He told his disciples, “Gather up the fragments left over,
so that nothing may be lost.”
It is part of the miracle: how Jesus, with such intention, cares for the fragments following the feast. He sees the abundance that persists, the feast that remains within the fragments. We might think the marvel of the story is that there is enough for everyone. And yet for Jesus, enough does not seem to be enough. There is more: a meal that depends on paying attention to what has been left behind, on turning toward what has been tossed aside.
Call it the persistence of wonder, or the stubbornness of the miraculous: how Christ casts his circle around the fragments, will not loose his hold on what is broken and in pieces. How he gathers them up: a sign of the wholeness he can see; a foretaste of the banquet to come.
Blessing the Fragments
Cup your hands together,
and you will see the shape
this blessing wants to take.
Basket, bowl, vessel:
it cannot help but
hold itself open
what comes. Continue reading “Blessing the Fragments …”
And she gave birth to her firstborn son and wrapped him in swaddling cloths and laid him in a manger, because there was no place for them in the inn.
— Luke 2:7
They have no need of our help
So do not tell me
These haggard faces could belong to you or me
Should life have dealt a different hand
We need to see them for who they really are Continue reading “Making Room (Advent Meditation) …”
My little children, I am writing these things to you so that you will not sin. But if anyone does sin, we have an advocate before the Father—Jesus Christ, the Righteous One. He Himself is the atoning sacrifice for our sins, and not for ours alone, but also for the sins of the whole world.
By this we can be sure that we have come to know Him: if we keep His commandments. If anyone says, “I know Him,” but does not keep His commandments, he is a liar, and the truth is not in him. But if anyone keeps His word, the love of God has been truly perfected in him. By this we know that we are in Him: Whoever claims to abide in Him must walk as Jesus walked. Continue reading “Desert Day 45: The Opposite of Goodness …”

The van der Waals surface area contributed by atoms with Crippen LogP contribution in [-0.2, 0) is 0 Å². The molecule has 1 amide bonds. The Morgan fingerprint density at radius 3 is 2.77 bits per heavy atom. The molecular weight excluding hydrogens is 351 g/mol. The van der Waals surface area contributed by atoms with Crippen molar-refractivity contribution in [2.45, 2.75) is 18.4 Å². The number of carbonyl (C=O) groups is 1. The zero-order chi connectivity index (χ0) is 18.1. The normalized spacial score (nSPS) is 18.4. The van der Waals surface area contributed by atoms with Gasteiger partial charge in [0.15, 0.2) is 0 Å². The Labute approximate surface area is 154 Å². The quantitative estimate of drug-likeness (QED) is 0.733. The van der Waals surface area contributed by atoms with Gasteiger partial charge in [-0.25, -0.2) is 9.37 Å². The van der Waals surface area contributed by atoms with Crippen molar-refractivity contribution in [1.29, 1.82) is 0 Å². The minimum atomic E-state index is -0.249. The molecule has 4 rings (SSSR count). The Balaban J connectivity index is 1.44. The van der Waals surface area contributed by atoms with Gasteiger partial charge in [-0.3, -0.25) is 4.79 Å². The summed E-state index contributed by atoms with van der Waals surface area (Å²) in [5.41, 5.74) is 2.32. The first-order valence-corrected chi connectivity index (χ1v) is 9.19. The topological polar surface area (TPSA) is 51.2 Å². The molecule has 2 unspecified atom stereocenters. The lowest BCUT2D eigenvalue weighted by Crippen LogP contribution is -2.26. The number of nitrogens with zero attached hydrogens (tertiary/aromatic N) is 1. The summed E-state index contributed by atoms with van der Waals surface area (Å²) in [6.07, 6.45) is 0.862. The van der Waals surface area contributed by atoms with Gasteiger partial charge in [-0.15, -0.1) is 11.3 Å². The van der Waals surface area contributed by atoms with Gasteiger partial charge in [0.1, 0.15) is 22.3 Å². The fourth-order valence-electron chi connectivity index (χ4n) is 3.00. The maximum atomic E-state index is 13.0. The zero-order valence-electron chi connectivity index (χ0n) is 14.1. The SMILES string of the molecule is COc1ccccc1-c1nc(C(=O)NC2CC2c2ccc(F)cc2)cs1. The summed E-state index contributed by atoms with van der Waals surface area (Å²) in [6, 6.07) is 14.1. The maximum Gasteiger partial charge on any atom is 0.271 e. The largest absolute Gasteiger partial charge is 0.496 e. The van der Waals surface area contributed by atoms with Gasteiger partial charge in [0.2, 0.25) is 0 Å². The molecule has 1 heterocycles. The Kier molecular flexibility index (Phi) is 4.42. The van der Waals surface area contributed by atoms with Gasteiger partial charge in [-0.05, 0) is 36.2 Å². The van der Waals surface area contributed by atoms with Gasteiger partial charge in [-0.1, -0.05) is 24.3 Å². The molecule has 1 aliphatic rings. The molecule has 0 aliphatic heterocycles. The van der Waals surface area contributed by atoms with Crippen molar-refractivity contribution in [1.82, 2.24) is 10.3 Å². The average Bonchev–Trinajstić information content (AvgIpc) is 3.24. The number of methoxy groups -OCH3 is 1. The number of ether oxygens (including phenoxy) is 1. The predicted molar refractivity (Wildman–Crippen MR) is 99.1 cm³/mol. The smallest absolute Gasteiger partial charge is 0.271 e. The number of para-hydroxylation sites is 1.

no one leaves home unless
home is the mouth of a shark
you only run for the border
when you see the whole city running as well
your neighbors running faster than you
breath bloody in their throats
the boy you went to school with
who kissed you dizzy behind the old tin factory
is holding a gun bigger than his body
you only leave home
when home won’t let you stay. Continue reading “No One Leaves Home Unless …”
An angel of the Lord appeared to Joseph in a dream. “Get up,” he said, “take the child and his mother and escape to Egypt. Stay there until I tell you, for Herod is going to search for the child to kill him.” So he got up, took the child and his mother during the night and left for Egypt …
— Matthew 2:13-14
Jesus Is a Refugee
If we read 2:13-14 in the context of Matthew’s Gospel, we realize that even in his childhood the Son of Man already lacked a place to lay his head (Matthew 8:20). Disciples would face the same kind of test (Matthew 10:23; Matthew 24:16). Continue reading “Advent Day 19: Jesus Was A Refugee …”
has been waiting for you
for a long time.
While you have been
making your way here
this blessing has been
making ready Continue reading “Blessing the Threshold …”
Welcome, welcome, welcome.
I welcome everything that comes to me in this moment
because I know it is for my healing. Continue reading “The Welcoming Prayer …”
Every year it happens:
earth shakes her sleepy head,
still a bit wintered and dull,
and feels new life stirring.
Every year cocoons give up their treasures,
fresh shoots push through brown leaves,
seemingly dead branches shine with green,
and singing birds find their way home.
Every year we hear the stories:
empty tomb, surprised grievers,
runners with news and revelation,
conversations on the road,
tales of nets filling with fish,
and breakfast on a seashore.
And every year
the dull and dead in us
meets our Easter challenge:
to be open to the unexpected,
to believe beyond our security,
to welcome God in every form,
and trust in our own greening.
— Joyce Rupp from Out of the Ordinary: Prayers, Poems, and Reflections for Every Season